I received this book for free from Random House Children's Books in exchange for an honest review. This does not affect my opinion of the book or the content of my review.We Are All Made of Molecules by Susin Nielsen
Published by Wendy Lamb Books on May 12th 2015
Genres: Contemporary, YA
Source: Random House Children's Books
Buy on Amazon
Thirteen-year-old Stewart is academically brilliant but socially clueless.
Fourteen-year-old Ashley is the undisputed “It” girl in her class, but her grades stink.
Their worlds are about to collide when Stewart and his dad move in with Ashley and her mom. Stewart is trying to be 89.9 percent happy about it, but Ashley is 110 percent horrified. She already has to hide the real reason her dad moved out; “Spewart” could further threaten her position at the top of the social ladder.
They are complete opposites. And yet, they have one thing in common: they—like everyone else—are made of molecules.
When I received the email for the blog tour for this book, upon reading about the book was very excited to read it. Of course I had to be part of this blog tour! The book was really great and I am so happy that I said yes to this. It was a quick read with a lot of important topics. It is told from both Stewart and Ashley’s POV’s. Stewart is a really smart kid. Or as he likes to say, gifted. He felt that his life was pretty great with his just him, his mom, and his dad. Then, his mom dies and things get tough. They learn to cope though and eventually start to move forward. Especially his dad who is dating someone and they are moving in with them. Now Stewart has to leave the only home he has ever known and move in with his dad’s girlfriend and daughter. Being the good kid he is, he looks on the bright side and is excited. Ashley, not so much. She is a bit of a brat, but she has her reasons. She is going through losing a parent too, but in a different way. Her dad is still alive, and actually living in the guest house behind their home. Her parents divorced because her father revealed that he is gay. Now Ashley is hurt and questioning everything. She feels lied to and betrayed. She is also afraid that her friends will find out.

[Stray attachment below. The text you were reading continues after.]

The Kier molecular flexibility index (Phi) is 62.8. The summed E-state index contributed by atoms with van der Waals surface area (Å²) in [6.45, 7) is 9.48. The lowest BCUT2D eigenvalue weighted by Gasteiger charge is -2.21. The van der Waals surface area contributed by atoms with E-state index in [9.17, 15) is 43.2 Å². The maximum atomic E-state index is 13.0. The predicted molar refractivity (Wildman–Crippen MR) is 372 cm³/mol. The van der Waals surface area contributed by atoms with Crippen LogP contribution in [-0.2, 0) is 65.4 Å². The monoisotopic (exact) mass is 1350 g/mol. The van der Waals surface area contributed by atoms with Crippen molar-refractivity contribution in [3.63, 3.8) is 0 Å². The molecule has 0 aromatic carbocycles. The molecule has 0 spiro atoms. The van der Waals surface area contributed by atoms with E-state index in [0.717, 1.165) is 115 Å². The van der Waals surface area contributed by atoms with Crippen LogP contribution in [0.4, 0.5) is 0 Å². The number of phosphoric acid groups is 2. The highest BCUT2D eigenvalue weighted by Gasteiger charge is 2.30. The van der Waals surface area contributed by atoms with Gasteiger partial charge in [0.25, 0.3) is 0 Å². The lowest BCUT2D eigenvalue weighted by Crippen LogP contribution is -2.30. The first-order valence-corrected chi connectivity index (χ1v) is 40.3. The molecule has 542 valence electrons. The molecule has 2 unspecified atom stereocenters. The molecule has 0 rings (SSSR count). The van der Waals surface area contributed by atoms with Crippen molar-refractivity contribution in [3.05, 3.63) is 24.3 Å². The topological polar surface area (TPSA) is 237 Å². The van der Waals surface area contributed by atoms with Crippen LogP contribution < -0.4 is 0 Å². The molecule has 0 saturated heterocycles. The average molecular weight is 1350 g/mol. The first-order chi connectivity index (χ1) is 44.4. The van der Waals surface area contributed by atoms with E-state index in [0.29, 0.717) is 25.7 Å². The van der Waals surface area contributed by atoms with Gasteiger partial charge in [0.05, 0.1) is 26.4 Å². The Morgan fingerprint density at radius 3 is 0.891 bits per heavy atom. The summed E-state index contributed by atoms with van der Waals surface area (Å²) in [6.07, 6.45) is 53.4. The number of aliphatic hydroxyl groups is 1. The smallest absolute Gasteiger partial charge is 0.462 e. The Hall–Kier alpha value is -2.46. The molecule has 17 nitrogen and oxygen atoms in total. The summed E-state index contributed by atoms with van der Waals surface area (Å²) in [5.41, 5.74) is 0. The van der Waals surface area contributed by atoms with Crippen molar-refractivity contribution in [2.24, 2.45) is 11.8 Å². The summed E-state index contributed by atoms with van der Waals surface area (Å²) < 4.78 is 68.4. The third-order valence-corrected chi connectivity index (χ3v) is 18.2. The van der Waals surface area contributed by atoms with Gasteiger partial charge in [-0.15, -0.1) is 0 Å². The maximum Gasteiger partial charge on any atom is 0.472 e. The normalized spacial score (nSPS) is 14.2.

Stewart although super smart is not good at social interactions and the correct ways to behave. He is super friendly, and doesn’t understand the social ladder. He just wants to be liked and to try to make it through a normal school. He thinks his mom would be proud of him. He doesn’t understand that Ashley is embarrassed of him and she doesn’t want to get along with him. I really liked Stewart. He is clueless about a lot of things, but he is such a great kid with a huge heart. He wants to step out of his comfort zone and try to be normal, but he doesn’t quite know exactly how.
Ashley is the popular girl. The mean girl. The one who everyone wants to be and is waiting for her to slip up to take her place as the queen bee. She has a group of friends that she isn’t really the greatest to, but she’s at the top of the social ladder and intends to stay there. She is also really hurting inside. She is angry at her father and doesn’t want to try to listen to him or understand him. She feels like her whole life has been a lie. She’s afraid that if anyone finds out that her father is gay that it will destroy her social status. She hates that Stewart and his dad live with them now. But I didn’t hate her. I felt sorry for her. Yes, she’s a jerk a lot of the time, but Stewart slowly starts making her see things clearer. He stands up for her when she is in a tough spot, and is there for her when she needs someone. She really grows up by the end of the book and she becomes a great person. I loved watching the change in her.
Now the title of the book is a mouthful, but it fits the book so well. It makes a lot of sense when you read it and I think it was a clever and perfect title for this book. I loved how the characters were so different, but also so alike in the way that they feel. They both have lost someone they love whether they are still living or not, and have to find a way to except things the way they are. They also both go through some crappy things at school and find a common enemy. But they are good kids and they do the right things. They do finally bond as a family and it’s really a sweet story. I think it’s good for people of all ages and had a really great message. I was glad to have read this book and I hope others discover it as well.
3.5 Hot Espressos
Latest posts by Amy (see all)
- Blog Tour: Spill Zone by Scott Westerfeld - May 9, 2017
- Review: Lost in Texas (The Living Dead Boy #2) by Rhiannon Frater - October 25, 2016
- Blog Tour: Goldfish by Nat Luurtsema Review and Guest Post - July 15, 2016
- Blog Tour: Places No One Knows by Brenna Yovanoff – Review - June 15, 2016